Friday, 8 June 2007
The installation by Dani Gal is the realisation of The first Israeli Tv program.
The work has been specially produced for the exhibition.
Quoting Dani Gal: „The event that signified the beginning of the television era in Israel a year before the 1967 war, when Israel occupied the Palestinian areas, reflects the way people in Israel perceived themselves as a society and a culture at the time and how people understood the role of television.
On the 4th of January 1966 the Israeli postal service aired for the first time television in Israel. The purpose of the broadcast was to try the broadcasting devices and to make a reception quality check of picture and sound in different areas of the country. A special machine was built especially for the broadcast constructed from a simple overhead projector (the one used for school lectures) connected to a television broadcaster. A technician stood next to the projector and replaced newspaper photos of different people, sites and national events every 30 seconds followed by sounds and music. The program, that lasted 30 minutes, ended with of a photo of an Israeli army missile battery and was followed by the Tchaikovsky’s - 1812 Overture where real cannons played as instruments.
During the first few minutes of the show a fly flew, accidentally, between one of the photos and the projector and viewers could see it flying across the screen.
A voice of a reporter asked viewers to report on the quality of the broadcast by sending letters to the station giving them a mailing address. Many people responded but one of the viewers, a woman, wrote and asked for one of the photos in which, as she claimed, recognized her self and her daughter picking flowers. It was actually the photographer’s wife and daughter.
One of the fears that arose by the government regarding the broadcast television was how to prevent the risk of Israeli children being exposed to Arab television that used the same channels to broadcast it’s own shows.
The Israeli television archive holds no documentation of this show. All the information about the broadcast was found in newspaper articles written around the time of the broadcast and stories told of people who were involved in the production.“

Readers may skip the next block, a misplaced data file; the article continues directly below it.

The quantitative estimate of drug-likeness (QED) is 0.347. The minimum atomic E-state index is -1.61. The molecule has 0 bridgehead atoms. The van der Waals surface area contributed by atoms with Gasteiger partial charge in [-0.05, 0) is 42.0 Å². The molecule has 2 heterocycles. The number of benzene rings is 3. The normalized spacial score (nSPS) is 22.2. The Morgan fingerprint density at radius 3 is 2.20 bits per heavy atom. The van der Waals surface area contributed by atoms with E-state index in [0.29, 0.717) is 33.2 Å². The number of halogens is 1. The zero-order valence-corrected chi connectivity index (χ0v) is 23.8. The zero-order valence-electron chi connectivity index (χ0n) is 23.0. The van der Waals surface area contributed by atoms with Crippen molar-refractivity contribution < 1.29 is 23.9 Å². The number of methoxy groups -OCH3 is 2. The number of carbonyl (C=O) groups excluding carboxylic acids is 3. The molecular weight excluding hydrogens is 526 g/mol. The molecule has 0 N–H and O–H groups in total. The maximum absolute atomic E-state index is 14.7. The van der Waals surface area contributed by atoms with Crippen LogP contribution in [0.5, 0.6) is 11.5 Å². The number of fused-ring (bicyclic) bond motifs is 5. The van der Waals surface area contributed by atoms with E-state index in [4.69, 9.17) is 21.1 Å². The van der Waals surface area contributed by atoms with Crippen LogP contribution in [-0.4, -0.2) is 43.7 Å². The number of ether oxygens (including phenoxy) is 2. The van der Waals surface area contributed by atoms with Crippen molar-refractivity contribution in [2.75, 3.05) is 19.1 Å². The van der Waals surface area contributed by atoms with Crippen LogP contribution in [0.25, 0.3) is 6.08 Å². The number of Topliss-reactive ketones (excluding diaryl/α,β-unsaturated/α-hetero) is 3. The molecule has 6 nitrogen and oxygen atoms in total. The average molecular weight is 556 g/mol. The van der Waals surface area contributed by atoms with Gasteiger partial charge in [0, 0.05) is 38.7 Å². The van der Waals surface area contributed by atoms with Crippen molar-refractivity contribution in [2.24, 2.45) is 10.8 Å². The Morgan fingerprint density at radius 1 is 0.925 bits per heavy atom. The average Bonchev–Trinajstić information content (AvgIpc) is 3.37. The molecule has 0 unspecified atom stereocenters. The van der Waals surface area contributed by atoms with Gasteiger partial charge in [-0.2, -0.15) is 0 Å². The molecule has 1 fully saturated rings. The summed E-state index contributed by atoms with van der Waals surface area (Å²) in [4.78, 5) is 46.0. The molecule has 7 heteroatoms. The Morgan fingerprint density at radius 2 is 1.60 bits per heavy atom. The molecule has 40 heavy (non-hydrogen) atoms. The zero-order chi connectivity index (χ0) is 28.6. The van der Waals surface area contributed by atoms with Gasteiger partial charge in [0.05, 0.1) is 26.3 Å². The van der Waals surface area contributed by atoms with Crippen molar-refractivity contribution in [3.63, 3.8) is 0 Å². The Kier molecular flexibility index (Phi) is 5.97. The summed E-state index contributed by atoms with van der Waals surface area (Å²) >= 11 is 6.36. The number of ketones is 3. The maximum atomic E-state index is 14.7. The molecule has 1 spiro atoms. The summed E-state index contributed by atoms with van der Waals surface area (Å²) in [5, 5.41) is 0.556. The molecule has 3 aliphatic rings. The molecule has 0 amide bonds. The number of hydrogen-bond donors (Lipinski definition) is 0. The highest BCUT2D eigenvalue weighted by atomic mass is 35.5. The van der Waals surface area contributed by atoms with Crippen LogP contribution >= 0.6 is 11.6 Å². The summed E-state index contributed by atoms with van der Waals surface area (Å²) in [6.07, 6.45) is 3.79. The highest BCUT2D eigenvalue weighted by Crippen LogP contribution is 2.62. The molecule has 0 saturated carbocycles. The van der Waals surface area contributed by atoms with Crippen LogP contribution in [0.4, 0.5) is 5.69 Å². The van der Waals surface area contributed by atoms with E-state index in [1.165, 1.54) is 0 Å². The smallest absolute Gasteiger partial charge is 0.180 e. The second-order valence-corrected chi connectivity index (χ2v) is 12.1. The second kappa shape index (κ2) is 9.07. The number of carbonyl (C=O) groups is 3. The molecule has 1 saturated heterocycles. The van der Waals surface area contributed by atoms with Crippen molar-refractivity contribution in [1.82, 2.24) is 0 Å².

Dani Gal realises the first Israeli TV program by rebuilding the broadcast machine, collecting the photos from the Israeli photo archive and from David Haris who was the photographer of the time and by tracking down the viewers letters.
As Gal states: „By reconstructing the event that signified the beginning of the television era in Israel I will try to revile the moment in which, to my opinion, reflects the way people in Israel perceived themselves as a society and a culture at the time and how people understood the role of television.“
Dani Gal’s artistic practice is highly linked with documentation and the methodology of writing history. His art production evolves around a detailed search on the topic and bringing together various aspects. The realisation of the 1st Isareli tv program is not broadly screening the making of a tv channel but also displaying the norms of constructing a nation. The imagery and the background music are part of the similar methodologies of Italien neo-realist era or the agit-probs from the founding of the former USSR. The photos that are genuinely selected from the archies, the text on the founding of Israel within a detailed interrogation of the occurences by Yuval Benziman, the newspaper clip that display the discomfort of neighbouring Arab countries and Dani Gal’s response with an Israeli belly dancer poster has a unique togetherness in the form of stating, analyzing and commenting on the state of a foundation of a nation. In this specific case the country where the artist himself comes from.
The text The Fly-effect by Yuval Benziman is available to be read in the installation of Dani Gal.
By Yuval Benziman
The first test broadcast of the National Israeli television was allegedly only a technical matter: the Educational Television broadcasts were about to begin and the Ministry
of Post (who later became the Ministry of Communication) wished to examine the quality of its transmitters. Therefore, it was decided to air an experimental broadcast. The public was asked to open their television sets in order to try to receive the transmission. The spectators were asked to write personally to the Ministry of Post, regarding the quality of the received picture and sound. The trial broadcast had not been produced by the professionals in charge of the establishment of the Educational Television; and it had also not been produced with the broadcasting equipment available at that time. Instead, a few technicians and clerks, working in the Ministry of Post, initiated a half an hour- production, which included thirty-two still photographs, changed about every forty- five seconds by one of the technicians, accompanied by background music.